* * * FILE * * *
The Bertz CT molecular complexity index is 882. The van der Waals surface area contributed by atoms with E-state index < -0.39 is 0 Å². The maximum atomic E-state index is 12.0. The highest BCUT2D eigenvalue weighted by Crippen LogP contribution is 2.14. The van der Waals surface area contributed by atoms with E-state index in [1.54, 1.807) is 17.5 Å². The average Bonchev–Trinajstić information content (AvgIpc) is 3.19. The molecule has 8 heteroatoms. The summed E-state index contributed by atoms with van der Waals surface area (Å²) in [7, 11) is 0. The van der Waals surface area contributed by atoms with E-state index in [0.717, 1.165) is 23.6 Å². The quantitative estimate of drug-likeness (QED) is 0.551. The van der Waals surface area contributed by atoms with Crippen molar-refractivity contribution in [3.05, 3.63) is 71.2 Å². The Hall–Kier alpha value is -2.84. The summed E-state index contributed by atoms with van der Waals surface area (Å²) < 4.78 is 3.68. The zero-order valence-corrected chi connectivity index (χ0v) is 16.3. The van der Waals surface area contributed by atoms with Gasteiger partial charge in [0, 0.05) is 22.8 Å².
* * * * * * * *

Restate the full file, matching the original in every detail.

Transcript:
The Bertz CT molecular complexity index is 882. The van der Waals surface area contributed by atoms with E-state index < -0.39 is 0 Å². The maximum atomic E-state index is 12.0. The highest BCUT2D eigenvalue weighted by Crippen LogP contribution is 2.14. The van der Waals surface area contributed by atoms with E-state index in [1.54, 1.807) is 17.5 Å². The average Bonchev–Trinajstić information content (AvgIpc) is 3.19. The molecule has 8 heteroatoms. The summed E-state index contributed by atoms with van der Waals surface area (Å²) in [7, 11) is 0. The van der Waals surface area contributed by atoms with E-state index in [0.717, 1.165) is 23.6 Å². The quantitative estimate of drug-likeness (QED) is 0.551. The van der Waals surface area contributed by atoms with Crippen molar-refractivity contribution in [3.05, 3.63) is 71.2 Å². The Hall–Kier alpha value is -2.84. The summed E-state index contributed by atoms with van der Waals surface area (Å²) < 4.78 is 3.68. The zero-order valence-corrected chi connectivity index (χ0v) is 16.3. The van der Waals surface area contributed by atoms with Gasteiger partial charge in [0, 0.05) is 22.8 Å².